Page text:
The Department of Energy (DOE) finally admitted that Luzon grid already lacks capacity to meet peak electricity demand, especially with the recurring dilemma of forced outages of power plants.
In a Senate hearing, DOE Director Mario C. Marasigan stated that given the combined loss of capacity in the system ignited by plant outages and the aggravating factor of de-rating on some generating facilities, “we already need additional capacities.”
Energy Secretary Alfonso G. Cusi indicated that the Luzon grid has installed capacity of 17,000 megawatts and dependable capacity of 15,000MW, while peak demand forecast for 2021 is 11,841MW.
As reckoned from those numbers, the energy chief noted that the May 31-June 1 brownout-tantrums in the Luzon grid, had been due to the roughly 4,000MW of capacity that had been displaced in the system because of the combined impact of unplanned shutdowns and capacity de-rating of plants.
On incisive questioning of Senator Nancy Binay, she was able to unearth details from DOE that led to the conclusion of the grid’s very thin supply margin – and that’s critically happening during the peak demand months of summer.
Atty Richard Nethercott, president of the Independent Electricity Market Operator of the Philippines (IEMOP), explained that the required ancillary services or reserves on this year’s peak demand forecast had been calculated at 1,789 megawatts.
But while there appears a leverage for excess capacity of 3,636MW, that is often shaved off because of the technical glitches tugging power plants to breaking points or on limited scale of capacity generation.
In particular, he stressed that capacity de-rating are typically sparked off by facility’s operation and natural forces – with him emphasizing that ‘natural de-rating’ or reduced capacity of power plants would come off due to cyclical weather patterns, such as for hydro and wind farm facilities during summer months; while operational de-rating could be triggered by the ‘aging state’ of facilities; fuel supply restrictions; and other technical hiccups that a power facility might encounter.
The IEMOP president similarly supported views that if more than two major power plants would conk out, then there would already be “thinning of average available supply and that could then result in red alert.”
In the coming weeks, the DOE hinted that Luzon grid may still suffer from rotational brownouts because at least four power generating units will still be out from the system – including two of the biggest power plants, the 600MW Block A Ilijan plant; and 647MW Sual unit 1 power facility that will be on preventive maintenance schedules.
To this date, Senate Committee on Energy Chairman Sherwin T. Gatchalian has been voicing out frustrations on the lack of definitive plans yet of the DOE relative to the huge capacity that will be taken out from the system in the coming weeks – that in the process, may recommit consumers in Luzon to another wave of distressing power outages.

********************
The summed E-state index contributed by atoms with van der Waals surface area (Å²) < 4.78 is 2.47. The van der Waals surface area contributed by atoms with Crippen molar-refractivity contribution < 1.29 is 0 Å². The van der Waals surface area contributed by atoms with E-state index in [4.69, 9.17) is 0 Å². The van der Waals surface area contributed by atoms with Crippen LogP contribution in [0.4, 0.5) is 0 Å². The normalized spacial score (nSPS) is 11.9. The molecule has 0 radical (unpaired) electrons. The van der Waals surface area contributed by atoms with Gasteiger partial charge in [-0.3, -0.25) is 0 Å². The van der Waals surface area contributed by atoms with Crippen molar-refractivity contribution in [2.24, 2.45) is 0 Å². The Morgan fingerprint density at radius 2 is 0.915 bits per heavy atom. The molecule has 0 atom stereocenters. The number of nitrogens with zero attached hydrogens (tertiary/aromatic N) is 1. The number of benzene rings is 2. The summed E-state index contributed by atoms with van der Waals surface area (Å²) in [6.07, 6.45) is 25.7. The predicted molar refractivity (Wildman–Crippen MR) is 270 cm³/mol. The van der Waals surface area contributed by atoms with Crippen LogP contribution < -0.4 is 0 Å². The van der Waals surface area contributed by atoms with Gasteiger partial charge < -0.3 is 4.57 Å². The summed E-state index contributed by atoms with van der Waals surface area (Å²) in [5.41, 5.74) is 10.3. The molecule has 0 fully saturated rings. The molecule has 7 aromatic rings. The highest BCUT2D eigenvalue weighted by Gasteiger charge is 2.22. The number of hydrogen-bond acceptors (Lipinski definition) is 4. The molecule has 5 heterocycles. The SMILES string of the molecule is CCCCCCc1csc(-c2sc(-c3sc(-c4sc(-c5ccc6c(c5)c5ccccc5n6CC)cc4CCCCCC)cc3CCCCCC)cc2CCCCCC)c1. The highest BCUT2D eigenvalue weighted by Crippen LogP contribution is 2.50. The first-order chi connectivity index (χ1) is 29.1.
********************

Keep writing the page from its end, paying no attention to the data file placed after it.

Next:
“A lot of things are at stake, we’re not getting clear answers as to the measures that the DOE and the other stakeholders to avoid that and we’re very, very concerned – this is a second hearing and we’re not getting straight answers and assurances from the department,” he asserted.
Gatchalian thus asked the DOE “to submit to the committee a firm proposal on how to avert probable brownouts in the coming weeks,” and for the agency to reconvene its task force to sort out strategies and measures for such concern in the power sector.
Bumki Park, representative of Korea Electric Power Corporation (KEPCO), which is the operator of the Ilijan gas-fired power plant, said they can only move the slated maintenance downtime of the facility for one week or up to July 1 this year, because the original schedule was already deferred from May 8 to June 24.
“Our facility is usually scheduled by the manufacturer from overseas – it’s them that recommend our operation hours, but it’s already going beyond recommendation. We can delay but not too much, so then we should stop our Block 1 from July 1st – it’s the best we can,” he pointed out.
The Kepco executive further stipulated that because of the delay in the facility’s maintenance activities, the company is already incurring maintenance cost overruns by up to 30-percent.
The other plant expected to shore up Luzon grid supply during the critical weeks of July is unit 1of the Dinginin coal-fired power project with 668MW capacity, but as cautioned by Roberto Racelis Jr., vice president of GNPower Dinginin Ltd. Co, “while the facility is ready to deliver power, that’s still part of the commissioning and testing, so there would be chances that supply contribution will be intermittent.”
The Dinginin plant’s commercial operation date (COD) is end-August this year, based also on its filing for certificate of compliance (COC) application with the Energy Regulatory Commission. ###